You’re Next (2011) **1/2
You’re Next is an energetic home invasion horror thriller crisply directed by filmmaker Adam Wingard, who delivers up the scares and gore with considerable panache. The picture is chock-full of babes including a mega-kick-ass heroine – an Aussie chick whose character, it is revealed, was raised in a survivalist compound Down Under. (I kid you not! An Aussie Survivalist Babe!!!) The killers wear ultra-creepy animal masks (like those really cute lifelike ones you can buy for your kids at Zoo gift shops) and dispatch their victims with considerable aplomb.
The first two-thirds of the movie proceed like a rabid bat out of hell. An affluent couple (the female half played by the still delectable Re-Animator babe Barbara Crampton) are celebrating their 35th wedding anniversary in a country mansion and have invited their kids and assorted significant others to join them. The characters share bloodlines straight out of some lower-drawer Albee or O’Neill play and the conversation round the dinner table plays out with plenty of funny, nasty sniping. Great stuff! Then the killing starts! Even greater! And then, a boneheaded plot twist one sees coming from miles away. Uh, this is not great! Not good! Not even passable! Thankfully, the carnage continues, but for this genre geek, the movie never quite recovers from a twist that was probably meant to be clever, but instead feels like a red herring that isn’t one at all, but the real thing that we’re supposed to be knocked on our butts by – NOT! Never fear, though, there’s still that Aussie survivalist babe. Now THAT is original!
Carré blanc (2011) ****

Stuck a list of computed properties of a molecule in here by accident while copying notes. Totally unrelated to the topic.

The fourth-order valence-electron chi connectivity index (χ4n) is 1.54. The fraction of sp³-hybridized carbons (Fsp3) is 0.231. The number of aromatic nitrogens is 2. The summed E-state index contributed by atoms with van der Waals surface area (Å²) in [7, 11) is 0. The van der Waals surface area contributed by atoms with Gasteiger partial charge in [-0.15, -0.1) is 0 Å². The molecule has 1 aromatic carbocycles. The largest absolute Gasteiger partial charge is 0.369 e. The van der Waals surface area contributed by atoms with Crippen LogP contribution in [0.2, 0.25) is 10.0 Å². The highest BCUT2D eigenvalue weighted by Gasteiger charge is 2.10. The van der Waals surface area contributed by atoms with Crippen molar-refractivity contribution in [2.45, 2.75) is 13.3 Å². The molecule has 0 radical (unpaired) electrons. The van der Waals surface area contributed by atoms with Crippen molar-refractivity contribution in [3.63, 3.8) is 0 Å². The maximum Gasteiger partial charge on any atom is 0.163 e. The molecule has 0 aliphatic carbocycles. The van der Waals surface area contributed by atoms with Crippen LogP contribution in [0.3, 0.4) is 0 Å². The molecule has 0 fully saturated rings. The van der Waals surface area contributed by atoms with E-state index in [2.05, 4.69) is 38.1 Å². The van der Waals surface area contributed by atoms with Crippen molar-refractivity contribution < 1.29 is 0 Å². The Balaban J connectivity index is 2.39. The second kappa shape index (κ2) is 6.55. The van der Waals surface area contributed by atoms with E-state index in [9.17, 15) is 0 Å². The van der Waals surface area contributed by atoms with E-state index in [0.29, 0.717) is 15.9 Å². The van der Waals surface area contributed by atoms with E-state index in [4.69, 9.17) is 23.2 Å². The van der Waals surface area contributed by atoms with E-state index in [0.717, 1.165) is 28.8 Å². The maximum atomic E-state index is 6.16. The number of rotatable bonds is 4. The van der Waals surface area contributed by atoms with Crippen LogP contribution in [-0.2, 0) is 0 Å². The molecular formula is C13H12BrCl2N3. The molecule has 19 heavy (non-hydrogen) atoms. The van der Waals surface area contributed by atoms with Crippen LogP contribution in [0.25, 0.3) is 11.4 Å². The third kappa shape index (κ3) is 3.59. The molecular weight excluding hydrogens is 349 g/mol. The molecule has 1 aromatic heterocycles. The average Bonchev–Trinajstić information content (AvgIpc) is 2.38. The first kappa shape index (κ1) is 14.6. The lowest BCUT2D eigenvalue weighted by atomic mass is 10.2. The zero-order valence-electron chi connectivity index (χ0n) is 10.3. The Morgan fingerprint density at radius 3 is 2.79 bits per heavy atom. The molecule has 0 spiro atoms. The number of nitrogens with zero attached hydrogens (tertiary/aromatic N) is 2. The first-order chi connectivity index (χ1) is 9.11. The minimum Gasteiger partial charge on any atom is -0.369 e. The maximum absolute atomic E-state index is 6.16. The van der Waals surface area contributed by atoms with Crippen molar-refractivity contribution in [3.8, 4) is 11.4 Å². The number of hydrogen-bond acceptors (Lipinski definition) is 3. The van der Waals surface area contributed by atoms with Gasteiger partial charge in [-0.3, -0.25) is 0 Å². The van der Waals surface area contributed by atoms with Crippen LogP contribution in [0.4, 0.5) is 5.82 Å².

Harking back to great 70s science-fiction film classics like The Terminal Man, Colossus: The Forbin Project, A Boy and His Dog, Silent Running and THX 1138 – when the genre was thankfully bereft of light sabres, Wookies and Jabba the Hut, when it was actually ABOUT something – Jean-Baptiste Léonetti’s debut feature film Carré blanc is easily one of the finest dystopian visions of the future to be etched upon celluloid since that time. The tale rendered is, on its surface and as in many great movies, a simple one. Philippe (Sami Bouajila) and Marie (Julie Gayet) grew up together in a state orphanage and are now married. They live in a stark, often silent corporate world bereft of any vibrant colour and emotion. Muzak constantly lulls the masses and is only punctuated by announcements occasionally calling for limited procreation and, most curiously, promoting the game of croquet – the one and only state-sanctioned sport. Philippe is a most valued lackey of the state – he is an interrogator-cum-indoctrinator – and he’s very good at his job. In fact, with each passing day, he is getting better and better at it. Marie, on the other hand, is withdrawing deeper and deeper into a cocoon as the love she once felt for Philippe is transforming into indifference.